4 Things they don’t tell you about Baby Signs

Baby signs are all the craze!

Wild videos of 8-month olds signing butterfly and truck. Makes you feel like your babe should really pick up the pace, right?

Welllllll, not exactly. Baby signs are great. They give kiddos an opportunity to use their big muscles (their hands) before those tiny muscles in their mouth develop.

However, many forget that signs are for communicating. And although impressive that the not-even-one-year old can respond to pictures on flashcards and do 10+ signs, they aren’t really conveying information to their parent.

The real objective is that kiddos use signs to tell us something.

For instance, “More singing!” or “I’m hungry!” or “Open this damn box!”

The cool thing is, kids communicate all of those things really nicely. Whether it be by pointing, grunting, looking to you for help, or having a total meltdown. With just a few signs, we can help them get their message to us faster and with less drama.

Here’s what they don’t tell you about signs:

1- Kids probably aren’t using signs to convey a message until around 12 months.

2- You don’t have to use the actual American Sign Language (ASL) sign. You can make up your own signs. For example, tap your head for "hat," pretend to eat/drink to show "hunger or thirst," or shake your arms high for "dance with me!"

3- Kids often do their version of a sign you teach, which is also okay! The important thing is that they do the same sign for one word; so consistency is key. Give them a good ole Bravo! for every attempt at signing.

4- Signs count as words! So if you’re feeling a bit worried that your babe hasn’t hit “their word count” in terms of milestones - know that the consistent signs they use to try to tell you something count as words (yes, even though they aren’t saying a thing).

My philosophy is that signs are just the stepping stone to spoken words. So often, once a kid is signing, the sounds and words quickly follow.

Does your kiddo point and grunt? Do this….

Is your kiddo doing that thing where they point and grunt to tell you what they want? Are they grabbing your hand, forcing you off the couch, to lead you to what they want?

That’s awesome! They are showing great communicative intent!

To get them talking, try giving them choices.

When they’re in their highchair pointing to the refrigerator, ask “Do you want water or milk?” “Do you want an apple or banana?” Or during playtime, prompt them to respond when you ask “Do you want more blocks, or should we play with the ball?”

Sometimes even if you KNOW the answer (as in, duh— this kid LOVES bananas, he’ll never go for an apple), provide them with a choice so that they get more exposures to words and eventually start to vocalize their choice.

And… don’t forget to wait….. like, really wait…..

Wait for your child to use some sort of other means of communicating besides the pointing and grunting. Maybe you can get the beginnings of a consonant (like “na” for banana).

Patience, grasshopper. Those sounds and words are close on the horizon.

Is your Kid Sticker Obsessed? If you can’t beat ‘em…

… Join ‘em.

Honestly, if I gave my niece this package of stickers, they would be stuck in 1,000 different places around the house, left for my sister to find and clean up and she would curse me out for days.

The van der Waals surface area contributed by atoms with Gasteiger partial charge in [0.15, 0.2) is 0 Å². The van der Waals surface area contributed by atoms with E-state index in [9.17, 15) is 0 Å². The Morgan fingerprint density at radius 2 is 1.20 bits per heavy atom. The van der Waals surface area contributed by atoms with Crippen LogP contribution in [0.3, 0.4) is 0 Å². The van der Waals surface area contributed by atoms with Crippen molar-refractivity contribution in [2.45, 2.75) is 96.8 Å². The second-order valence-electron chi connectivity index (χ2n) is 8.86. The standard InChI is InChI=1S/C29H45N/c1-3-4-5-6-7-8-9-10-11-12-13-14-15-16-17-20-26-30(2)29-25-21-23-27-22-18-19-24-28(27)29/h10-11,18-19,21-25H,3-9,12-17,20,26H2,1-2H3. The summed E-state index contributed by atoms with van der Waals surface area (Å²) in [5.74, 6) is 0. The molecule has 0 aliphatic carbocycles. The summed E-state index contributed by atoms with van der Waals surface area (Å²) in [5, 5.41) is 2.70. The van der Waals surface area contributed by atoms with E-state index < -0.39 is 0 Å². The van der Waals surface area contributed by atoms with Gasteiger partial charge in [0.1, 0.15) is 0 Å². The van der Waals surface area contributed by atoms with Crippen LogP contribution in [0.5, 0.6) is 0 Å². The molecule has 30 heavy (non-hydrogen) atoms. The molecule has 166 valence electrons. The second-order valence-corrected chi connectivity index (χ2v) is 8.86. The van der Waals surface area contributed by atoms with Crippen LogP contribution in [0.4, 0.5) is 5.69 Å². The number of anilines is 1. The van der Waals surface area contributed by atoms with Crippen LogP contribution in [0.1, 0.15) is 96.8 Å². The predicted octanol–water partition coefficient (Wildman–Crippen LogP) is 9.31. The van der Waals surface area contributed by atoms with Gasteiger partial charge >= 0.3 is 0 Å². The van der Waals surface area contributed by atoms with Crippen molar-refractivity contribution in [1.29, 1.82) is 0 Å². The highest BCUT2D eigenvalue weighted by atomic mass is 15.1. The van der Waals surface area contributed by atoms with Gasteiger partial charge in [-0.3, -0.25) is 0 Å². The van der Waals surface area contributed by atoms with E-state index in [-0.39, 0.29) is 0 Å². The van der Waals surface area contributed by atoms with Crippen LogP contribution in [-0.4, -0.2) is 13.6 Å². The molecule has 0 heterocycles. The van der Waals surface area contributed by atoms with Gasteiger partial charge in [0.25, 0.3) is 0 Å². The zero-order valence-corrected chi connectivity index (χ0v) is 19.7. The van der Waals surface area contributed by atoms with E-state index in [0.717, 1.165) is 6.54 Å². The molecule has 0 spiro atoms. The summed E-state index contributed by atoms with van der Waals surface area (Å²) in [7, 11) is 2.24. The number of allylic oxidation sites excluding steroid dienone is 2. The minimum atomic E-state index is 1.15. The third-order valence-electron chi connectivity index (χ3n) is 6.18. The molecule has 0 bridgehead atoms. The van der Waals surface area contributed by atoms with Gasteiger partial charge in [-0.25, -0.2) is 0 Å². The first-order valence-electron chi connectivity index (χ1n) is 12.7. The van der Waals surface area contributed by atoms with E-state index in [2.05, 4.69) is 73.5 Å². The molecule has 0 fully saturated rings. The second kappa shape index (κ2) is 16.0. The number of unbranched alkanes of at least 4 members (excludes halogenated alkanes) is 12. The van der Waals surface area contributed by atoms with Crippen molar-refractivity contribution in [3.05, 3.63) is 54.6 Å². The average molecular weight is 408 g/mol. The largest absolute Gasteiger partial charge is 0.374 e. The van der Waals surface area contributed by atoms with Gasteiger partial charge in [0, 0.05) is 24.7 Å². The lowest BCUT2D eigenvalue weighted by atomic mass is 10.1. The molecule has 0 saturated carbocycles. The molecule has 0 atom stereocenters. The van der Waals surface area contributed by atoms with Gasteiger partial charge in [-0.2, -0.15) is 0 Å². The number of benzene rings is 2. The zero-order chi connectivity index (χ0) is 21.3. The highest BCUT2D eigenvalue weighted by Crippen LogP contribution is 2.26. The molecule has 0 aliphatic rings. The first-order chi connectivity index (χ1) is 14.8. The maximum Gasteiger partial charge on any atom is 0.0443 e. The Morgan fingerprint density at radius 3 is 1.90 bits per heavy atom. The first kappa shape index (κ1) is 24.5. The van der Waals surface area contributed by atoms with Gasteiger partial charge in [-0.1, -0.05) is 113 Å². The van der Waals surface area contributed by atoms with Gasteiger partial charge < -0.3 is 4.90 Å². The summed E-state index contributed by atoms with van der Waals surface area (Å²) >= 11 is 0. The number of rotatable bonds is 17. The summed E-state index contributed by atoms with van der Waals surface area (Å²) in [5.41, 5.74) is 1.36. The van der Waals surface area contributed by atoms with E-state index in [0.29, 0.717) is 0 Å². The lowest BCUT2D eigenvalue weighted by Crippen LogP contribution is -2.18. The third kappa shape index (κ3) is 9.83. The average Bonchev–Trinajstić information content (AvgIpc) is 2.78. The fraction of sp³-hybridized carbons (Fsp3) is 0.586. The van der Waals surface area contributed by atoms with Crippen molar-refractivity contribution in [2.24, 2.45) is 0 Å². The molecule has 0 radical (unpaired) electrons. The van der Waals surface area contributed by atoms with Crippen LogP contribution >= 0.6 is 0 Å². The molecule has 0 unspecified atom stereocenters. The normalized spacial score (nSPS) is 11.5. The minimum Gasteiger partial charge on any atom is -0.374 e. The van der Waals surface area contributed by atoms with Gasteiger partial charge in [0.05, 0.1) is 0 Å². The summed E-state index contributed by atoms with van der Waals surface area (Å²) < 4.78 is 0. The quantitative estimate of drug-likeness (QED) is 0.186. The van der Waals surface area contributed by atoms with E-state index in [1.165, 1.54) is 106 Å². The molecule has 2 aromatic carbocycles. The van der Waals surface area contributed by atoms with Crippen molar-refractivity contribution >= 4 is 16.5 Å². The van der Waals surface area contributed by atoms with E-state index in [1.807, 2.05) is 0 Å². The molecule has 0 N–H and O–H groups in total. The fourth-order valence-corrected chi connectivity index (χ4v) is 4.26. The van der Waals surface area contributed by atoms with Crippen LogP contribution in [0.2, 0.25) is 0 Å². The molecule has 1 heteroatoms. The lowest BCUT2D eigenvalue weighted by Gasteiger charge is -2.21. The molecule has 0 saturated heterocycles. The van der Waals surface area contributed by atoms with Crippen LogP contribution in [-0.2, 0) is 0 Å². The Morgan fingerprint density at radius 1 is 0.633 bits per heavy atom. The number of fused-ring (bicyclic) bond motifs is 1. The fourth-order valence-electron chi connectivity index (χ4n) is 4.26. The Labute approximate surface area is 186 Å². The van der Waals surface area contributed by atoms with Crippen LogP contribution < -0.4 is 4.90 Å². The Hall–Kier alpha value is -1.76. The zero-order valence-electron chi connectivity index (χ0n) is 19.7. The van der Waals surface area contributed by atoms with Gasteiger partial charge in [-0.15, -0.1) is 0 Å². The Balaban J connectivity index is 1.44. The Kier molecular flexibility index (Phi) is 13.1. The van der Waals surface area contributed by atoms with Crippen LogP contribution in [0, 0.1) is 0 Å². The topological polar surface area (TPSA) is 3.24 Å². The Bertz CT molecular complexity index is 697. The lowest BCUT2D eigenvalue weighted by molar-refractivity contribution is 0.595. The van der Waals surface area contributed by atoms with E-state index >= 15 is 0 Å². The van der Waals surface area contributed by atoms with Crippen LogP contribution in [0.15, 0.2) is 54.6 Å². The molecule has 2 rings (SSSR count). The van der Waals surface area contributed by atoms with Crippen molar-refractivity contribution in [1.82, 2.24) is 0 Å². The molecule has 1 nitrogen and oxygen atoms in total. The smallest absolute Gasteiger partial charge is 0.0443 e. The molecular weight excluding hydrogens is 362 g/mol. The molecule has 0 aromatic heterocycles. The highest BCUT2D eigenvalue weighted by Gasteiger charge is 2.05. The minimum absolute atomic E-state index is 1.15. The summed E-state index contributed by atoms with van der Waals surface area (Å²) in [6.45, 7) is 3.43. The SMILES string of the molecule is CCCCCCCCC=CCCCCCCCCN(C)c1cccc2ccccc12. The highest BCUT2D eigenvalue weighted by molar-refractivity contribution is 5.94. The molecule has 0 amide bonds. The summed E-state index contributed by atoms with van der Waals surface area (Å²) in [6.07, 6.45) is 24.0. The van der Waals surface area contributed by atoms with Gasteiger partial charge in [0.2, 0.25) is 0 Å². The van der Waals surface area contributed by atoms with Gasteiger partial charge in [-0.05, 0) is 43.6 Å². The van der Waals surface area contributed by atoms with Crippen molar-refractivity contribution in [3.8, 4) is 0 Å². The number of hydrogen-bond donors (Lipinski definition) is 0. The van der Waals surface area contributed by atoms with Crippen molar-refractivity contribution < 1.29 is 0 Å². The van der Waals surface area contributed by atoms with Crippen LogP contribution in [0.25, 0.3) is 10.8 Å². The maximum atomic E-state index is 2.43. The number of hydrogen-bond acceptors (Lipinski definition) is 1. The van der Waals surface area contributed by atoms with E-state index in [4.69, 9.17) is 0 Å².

But I would obviously get Aunt of the Year (as in, totally worth it, right?)

Get this… stickers can actually be used as a language learning opportunity

[so take that, sister! I’m actually educating your first born!]

In our speech pathology world, we often look at skills such as auditory memory and language processing.

Which is code for, how much information a kiddo can hold in their brain and can they understand that information to follow a spoken direction.

Action Step: Try giving them a few directions to execute. For example:

  • “Put the heart on my nose, and the flower on my toe”
  • “Put the round sticker on my hand, and the bunny on my shirt”
  • "Put the turtle on Dad's head, and the pirate on the fridge"

You get the idea. These quick listening lessons can truly help develop the skills necessary for following directions, which is an important academic skill too.

PS- My BIG Speechies update is coming SOON! And you’re really going to love it!

30 Totally Un-Boring Toys for Your Tot

It’s Prime Day!!!

What does that even mean?

Well, if you’re a Mom, then there’s an 80% chance you’re also an Amazon Prime member because… duh. I never knew I needed things delivered nearly instantly with a kid around.

Today is Amazon’s 20th Birthday (which actually doesn’t make me feel all that old, so double yay!), and to celebrate, they’ve got deals galore. New deals every hour, in all categories of stuff, books, toys, school supplies, and everything else (because they’re Amazon and they have some sort of monopoly on the world).

And in honor of Prime Day, I’m bringing you the short list of toys that you probably don’t have.

Don’t you just hate when your kid (and you!) get bored with toys. Have you said, “Hmmm, maybe we need some new stuff?” to yourself before? Now's your chance.

I’m here to rescue to play time.

0-6 months

Awesome Toys, 0-6 Months






6-9 months (2)

Majestic Toys, 6-9 Months




9-12 months

Mind-blowing Toys, 9-12 Months




12-18 months (4)


Entertaining Toys, 12-18 Months




18-24 months (4)


Keep 'Em Busy, Toys 18-24 Months


3 years

Almost like the Real Thing Toys, 3 years






And that is your toy box resuscitation this week. Thanks Amazon, and your awesome deals, and Happy Birthday to you.

5 Simple Toys that your kid can’t travel without